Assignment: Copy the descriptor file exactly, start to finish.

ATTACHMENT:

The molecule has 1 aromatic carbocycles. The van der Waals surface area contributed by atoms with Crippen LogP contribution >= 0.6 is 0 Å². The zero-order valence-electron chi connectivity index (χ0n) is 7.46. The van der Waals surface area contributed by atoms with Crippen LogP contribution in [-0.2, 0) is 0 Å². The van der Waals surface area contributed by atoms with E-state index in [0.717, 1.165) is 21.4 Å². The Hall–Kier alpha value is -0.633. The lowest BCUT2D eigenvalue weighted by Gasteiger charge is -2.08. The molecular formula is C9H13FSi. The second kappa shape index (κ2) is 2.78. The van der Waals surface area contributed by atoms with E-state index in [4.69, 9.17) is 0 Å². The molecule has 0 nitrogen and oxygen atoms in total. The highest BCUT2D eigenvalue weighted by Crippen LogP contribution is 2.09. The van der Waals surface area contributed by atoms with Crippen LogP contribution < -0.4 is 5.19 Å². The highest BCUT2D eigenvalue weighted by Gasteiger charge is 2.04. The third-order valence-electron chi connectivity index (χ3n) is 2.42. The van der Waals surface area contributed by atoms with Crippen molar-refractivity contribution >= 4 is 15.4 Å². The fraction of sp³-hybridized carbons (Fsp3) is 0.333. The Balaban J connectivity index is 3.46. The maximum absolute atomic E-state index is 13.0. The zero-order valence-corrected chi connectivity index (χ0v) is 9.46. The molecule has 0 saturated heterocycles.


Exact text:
The molecule has 1 aromatic carbocycles. The van der Waals surface area contributed by atoms with Crippen LogP contribution >= 0.6 is 0 Å². The zero-order valence-electron chi connectivity index (χ0n) is 7.46. The van der Waals surface area contributed by atoms with Crippen LogP contribution in [-0.2, 0) is 0 Å². The van der Waals surface area contributed by atoms with E-state index in [0.717, 1.165) is 21.4 Å². The Hall–Kier alpha value is -0.633. The lowest BCUT2D eigenvalue weighted by Gasteiger charge is -2.08. The molecular formula is C9H13FSi. The second kappa shape index (κ2) is 2.78. The van der Waals surface area contributed by atoms with E-state index in [4.69, 9.17) is 0 Å². The molecule has 0 nitrogen and oxygen atoms in total. The highest BCUT2D eigenvalue weighted by Crippen LogP contribution is 2.09. The van der Waals surface area contributed by atoms with Crippen LogP contribution < -0.4 is 5.19 Å². The highest BCUT2D eigenvalue weighted by Gasteiger charge is 2.04. The third-order valence-electron chi connectivity index (χ3n) is 2.42. The van der Waals surface area contributed by atoms with Crippen molar-refractivity contribution >= 4 is 15.4 Å². The fraction of sp³-hybridized carbons (Fsp3) is 0.333. The Balaban J connectivity index is 3.46. The maximum absolute atomic E-state index is 13.0. The zero-order valence-corrected chi connectivity index (χ0v) is 9.46. The molecule has 0 saturated heterocycles.